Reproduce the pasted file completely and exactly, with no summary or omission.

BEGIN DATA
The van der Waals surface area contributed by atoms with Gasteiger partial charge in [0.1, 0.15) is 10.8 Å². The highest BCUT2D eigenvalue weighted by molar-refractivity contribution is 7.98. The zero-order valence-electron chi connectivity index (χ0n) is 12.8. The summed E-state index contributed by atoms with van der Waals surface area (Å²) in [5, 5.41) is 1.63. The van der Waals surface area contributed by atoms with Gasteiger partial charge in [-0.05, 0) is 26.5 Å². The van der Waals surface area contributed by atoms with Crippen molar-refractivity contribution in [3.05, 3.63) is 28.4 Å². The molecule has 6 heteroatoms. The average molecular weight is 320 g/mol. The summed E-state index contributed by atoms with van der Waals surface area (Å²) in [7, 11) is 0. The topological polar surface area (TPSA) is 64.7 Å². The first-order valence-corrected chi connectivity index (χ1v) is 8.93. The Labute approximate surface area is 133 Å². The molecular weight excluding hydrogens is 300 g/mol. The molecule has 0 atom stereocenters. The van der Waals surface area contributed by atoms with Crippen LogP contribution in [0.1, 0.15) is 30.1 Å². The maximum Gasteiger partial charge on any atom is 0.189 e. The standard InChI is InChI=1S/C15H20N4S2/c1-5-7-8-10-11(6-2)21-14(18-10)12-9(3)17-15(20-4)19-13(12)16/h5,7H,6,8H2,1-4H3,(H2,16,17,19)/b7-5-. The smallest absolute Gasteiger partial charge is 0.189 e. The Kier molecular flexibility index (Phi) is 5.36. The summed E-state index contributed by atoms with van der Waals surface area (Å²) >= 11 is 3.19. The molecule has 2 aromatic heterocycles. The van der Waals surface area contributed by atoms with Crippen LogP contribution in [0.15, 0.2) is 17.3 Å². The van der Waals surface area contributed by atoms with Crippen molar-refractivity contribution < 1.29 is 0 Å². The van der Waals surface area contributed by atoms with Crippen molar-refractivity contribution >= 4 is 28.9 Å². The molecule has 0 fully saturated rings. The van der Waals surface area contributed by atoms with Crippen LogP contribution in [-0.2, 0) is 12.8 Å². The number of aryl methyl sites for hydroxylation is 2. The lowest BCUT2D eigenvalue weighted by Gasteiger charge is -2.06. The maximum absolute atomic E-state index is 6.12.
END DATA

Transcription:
The van der Waals surface area contributed by atoms with Gasteiger partial charge in [0.1, 0.15) is 10.8 Å². The highest BCUT2D eigenvalue weighted by molar-refractivity contribution is 7.98. The zero-order valence-electron chi connectivity index (χ0n) is 12.8. The summed E-state index contributed by atoms with van der Waals surface area (Å²) in [5, 5.41) is 1.63. The van der Waals surface area contributed by atoms with Gasteiger partial charge in [-0.05, 0) is 26.5 Å². The van der Waals surface area contributed by atoms with Crippen molar-refractivity contribution in [3.05, 3.63) is 28.4 Å². The molecule has 6 heteroatoms. The average molecular weight is 320 g/mol. The summed E-state index contributed by atoms with van der Waals surface area (Å²) in [7, 11) is 0. The topological polar surface area (TPSA) is 64.7 Å². The first-order valence-corrected chi connectivity index (χ1v) is 8.93. The Labute approximate surface area is 133 Å². The molecular weight excluding hydrogens is 300 g/mol. The molecule has 0 atom stereocenters. The van der Waals surface area contributed by atoms with Crippen LogP contribution in [0.1, 0.15) is 30.1 Å². The maximum Gasteiger partial charge on any atom is 0.189 e. The standard InChI is InChI=1S/C15H20N4S2/c1-5-7-8-10-11(6-2)21-14(18-10)12-9(3)17-15(20-4)19-13(12)16/h5,7H,6,8H2,1-4H3,(H2,16,17,19)/b7-5-. The smallest absolute Gasteiger partial charge is 0.189 e. The Kier molecular flexibility index (Phi) is 5.36. The summed E-state index contributed by atoms with van der Waals surface area (Å²) >= 11 is 3.19. The molecule has 2 aromatic heterocycles. The van der Waals surface area contributed by atoms with Crippen LogP contribution in [0.15, 0.2) is 17.3 Å². The van der Waals surface area contributed by atoms with Crippen molar-refractivity contribution < 1.29 is 0 Å². The van der Waals surface area contributed by atoms with Crippen molar-refractivity contribution >= 4 is 28.9 Å². The molecule has 0 fully saturated rings. The van der Waals surface area contributed by atoms with Crippen LogP contribution in [-0.2, 0) is 12.8 Å². The number of aryl methyl sites for hydroxylation is 2. The lowest BCUT2D eigenvalue weighted by Gasteiger charge is -2.06. The maximum absolute atomic E-state index is 6.12.